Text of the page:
I don’t want to give away much more except that it’s a great show that appears to be written by people who understand young children and parenthood. Little touches like announcing the interval with Bing declaring he needs a wee and everyone getting all aboard the toilet train. Cue a room full of grown ups asking their child if they need the toilet train, instead of the usual battle to get them to try for a wee. We loved it!
He absolutely loved the show and took his Bing and Sula teddies along to share it with him. When the crowd were asked to join in the singing and dancing, we did this with his teddies instead. He is quite shy to sing or dance out of the comfort of his own home with just us watching so this was the perfect way for him to still take part and enjoy it. Our seats were perfect and he had a great view. His feet were tapping and he couldn’t sit still from excitement. When I asked what his favourite part was, he replied “All of it”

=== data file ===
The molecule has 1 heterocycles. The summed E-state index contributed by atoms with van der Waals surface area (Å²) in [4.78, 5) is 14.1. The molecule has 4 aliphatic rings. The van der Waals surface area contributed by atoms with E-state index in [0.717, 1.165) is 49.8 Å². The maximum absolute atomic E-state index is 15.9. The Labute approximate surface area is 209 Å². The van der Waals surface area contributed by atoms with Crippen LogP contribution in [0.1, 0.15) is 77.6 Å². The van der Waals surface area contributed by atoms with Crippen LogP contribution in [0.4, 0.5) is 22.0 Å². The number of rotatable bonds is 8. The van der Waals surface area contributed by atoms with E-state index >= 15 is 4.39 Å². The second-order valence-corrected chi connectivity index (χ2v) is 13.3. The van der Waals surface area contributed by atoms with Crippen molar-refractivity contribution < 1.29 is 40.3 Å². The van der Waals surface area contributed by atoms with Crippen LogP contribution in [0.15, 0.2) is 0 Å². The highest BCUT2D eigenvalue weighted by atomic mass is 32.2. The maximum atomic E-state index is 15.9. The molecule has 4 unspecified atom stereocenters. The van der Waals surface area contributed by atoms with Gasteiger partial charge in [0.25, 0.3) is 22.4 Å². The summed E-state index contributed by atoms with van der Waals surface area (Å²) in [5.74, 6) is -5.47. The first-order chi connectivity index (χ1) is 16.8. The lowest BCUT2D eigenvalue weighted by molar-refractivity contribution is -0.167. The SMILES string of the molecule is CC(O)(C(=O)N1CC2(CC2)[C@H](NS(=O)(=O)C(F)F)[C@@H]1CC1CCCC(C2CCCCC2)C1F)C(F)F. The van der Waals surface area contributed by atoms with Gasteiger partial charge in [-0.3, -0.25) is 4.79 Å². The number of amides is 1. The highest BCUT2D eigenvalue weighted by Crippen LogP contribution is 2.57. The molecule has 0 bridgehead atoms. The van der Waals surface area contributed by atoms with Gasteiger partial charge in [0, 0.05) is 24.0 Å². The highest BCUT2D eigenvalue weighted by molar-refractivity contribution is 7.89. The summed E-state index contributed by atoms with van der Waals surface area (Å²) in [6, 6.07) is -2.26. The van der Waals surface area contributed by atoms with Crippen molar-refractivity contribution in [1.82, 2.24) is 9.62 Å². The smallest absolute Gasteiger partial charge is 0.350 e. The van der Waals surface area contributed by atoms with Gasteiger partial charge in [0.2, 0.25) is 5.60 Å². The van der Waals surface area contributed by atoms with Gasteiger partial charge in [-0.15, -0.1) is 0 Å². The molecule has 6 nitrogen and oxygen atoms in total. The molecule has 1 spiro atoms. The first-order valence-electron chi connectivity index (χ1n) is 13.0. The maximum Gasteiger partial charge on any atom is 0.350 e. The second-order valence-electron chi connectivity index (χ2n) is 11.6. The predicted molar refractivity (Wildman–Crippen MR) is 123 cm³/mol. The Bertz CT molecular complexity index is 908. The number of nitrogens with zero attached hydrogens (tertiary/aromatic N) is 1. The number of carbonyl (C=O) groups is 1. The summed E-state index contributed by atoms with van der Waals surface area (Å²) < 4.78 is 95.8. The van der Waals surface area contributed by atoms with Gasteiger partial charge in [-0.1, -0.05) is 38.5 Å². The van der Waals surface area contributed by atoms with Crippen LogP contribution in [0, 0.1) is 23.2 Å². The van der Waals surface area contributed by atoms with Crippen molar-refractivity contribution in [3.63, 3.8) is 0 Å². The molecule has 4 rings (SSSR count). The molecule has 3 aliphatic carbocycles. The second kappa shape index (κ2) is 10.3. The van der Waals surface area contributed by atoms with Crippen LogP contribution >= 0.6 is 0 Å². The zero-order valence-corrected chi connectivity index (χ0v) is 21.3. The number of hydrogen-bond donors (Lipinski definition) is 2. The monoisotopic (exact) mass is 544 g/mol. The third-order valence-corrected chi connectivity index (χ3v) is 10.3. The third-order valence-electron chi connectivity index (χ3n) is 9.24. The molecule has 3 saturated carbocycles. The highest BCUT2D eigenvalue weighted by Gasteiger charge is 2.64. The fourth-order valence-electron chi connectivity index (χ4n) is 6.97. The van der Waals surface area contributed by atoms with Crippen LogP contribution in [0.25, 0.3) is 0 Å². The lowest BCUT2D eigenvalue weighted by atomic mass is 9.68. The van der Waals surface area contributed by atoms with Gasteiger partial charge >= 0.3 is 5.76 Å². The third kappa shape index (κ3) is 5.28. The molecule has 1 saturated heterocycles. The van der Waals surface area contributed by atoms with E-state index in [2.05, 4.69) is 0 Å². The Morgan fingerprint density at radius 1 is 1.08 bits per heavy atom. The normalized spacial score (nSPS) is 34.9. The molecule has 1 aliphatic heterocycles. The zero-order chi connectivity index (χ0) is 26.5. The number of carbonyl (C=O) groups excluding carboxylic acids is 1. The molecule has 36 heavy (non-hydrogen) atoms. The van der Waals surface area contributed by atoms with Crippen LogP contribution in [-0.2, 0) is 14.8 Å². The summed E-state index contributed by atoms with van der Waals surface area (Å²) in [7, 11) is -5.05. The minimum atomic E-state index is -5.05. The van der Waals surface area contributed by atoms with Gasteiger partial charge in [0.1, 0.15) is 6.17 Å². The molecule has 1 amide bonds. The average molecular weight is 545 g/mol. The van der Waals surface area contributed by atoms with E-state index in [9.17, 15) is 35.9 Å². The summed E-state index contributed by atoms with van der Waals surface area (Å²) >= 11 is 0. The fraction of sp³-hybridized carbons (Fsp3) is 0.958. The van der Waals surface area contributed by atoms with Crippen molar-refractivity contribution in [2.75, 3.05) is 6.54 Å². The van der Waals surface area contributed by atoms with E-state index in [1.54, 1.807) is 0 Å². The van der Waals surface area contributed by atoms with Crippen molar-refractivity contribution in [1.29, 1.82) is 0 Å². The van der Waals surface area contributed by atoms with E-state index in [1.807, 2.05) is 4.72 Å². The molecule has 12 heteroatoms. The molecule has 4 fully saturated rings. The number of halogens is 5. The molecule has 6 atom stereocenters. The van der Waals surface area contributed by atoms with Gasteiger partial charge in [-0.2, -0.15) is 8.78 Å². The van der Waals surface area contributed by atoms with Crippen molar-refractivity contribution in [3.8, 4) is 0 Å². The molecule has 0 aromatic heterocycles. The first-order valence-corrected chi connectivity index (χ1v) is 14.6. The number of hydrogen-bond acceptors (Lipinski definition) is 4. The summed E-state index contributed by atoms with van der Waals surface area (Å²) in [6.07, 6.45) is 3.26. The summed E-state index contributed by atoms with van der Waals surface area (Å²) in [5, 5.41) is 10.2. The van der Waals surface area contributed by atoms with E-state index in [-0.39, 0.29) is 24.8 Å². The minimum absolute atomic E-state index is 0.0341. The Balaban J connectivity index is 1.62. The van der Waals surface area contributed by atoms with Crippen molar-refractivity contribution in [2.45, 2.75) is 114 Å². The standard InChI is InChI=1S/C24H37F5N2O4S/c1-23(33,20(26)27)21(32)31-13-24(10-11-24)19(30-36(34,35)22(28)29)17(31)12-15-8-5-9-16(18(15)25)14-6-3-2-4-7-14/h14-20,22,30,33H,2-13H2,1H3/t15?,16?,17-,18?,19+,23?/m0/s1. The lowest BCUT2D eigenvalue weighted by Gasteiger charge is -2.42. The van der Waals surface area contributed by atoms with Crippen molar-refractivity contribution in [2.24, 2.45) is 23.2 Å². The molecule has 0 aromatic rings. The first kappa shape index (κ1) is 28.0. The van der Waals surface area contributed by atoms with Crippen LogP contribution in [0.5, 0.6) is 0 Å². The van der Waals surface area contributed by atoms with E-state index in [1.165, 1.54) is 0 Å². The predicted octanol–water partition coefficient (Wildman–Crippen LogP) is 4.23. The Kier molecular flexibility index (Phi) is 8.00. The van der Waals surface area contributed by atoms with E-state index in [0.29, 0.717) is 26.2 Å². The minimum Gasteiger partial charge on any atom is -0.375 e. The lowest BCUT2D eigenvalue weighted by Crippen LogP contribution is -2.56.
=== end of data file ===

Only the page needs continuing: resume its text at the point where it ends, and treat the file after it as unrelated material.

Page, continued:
Our local show was held at The Cliffs Pavilion Theatre in Southend-On-Sea, Essex. It’s not the first time hubs and I visited the Cliffs, but it was the first time we have visited with George and fully explored the theatre grounds. It’s modern, comfortable with air conditioning inside the theatre. There’s plenty of seating inside and outside to relax and enjoy a drink or a snack before the show. Upstairs is a pretty cool and comfortable selection of seating booths. Decorated in a funky seaside print. it’s the perfect place to sit and enjoy the stunning sea views. After the show we took a walk down the steps to the seafront and as the tide had just gone out, we watched lots of tiny crabs making their way back to the water’s edge.
If you do attend the show, be sure to have a piccie in front of the photo wall. Share it on social media with the hashtag #Bingstar.
**Disclosure – we were provided with tickets to the show and a goody bag in return for our own review. All opinions are our own and do not affect the integrity of this post **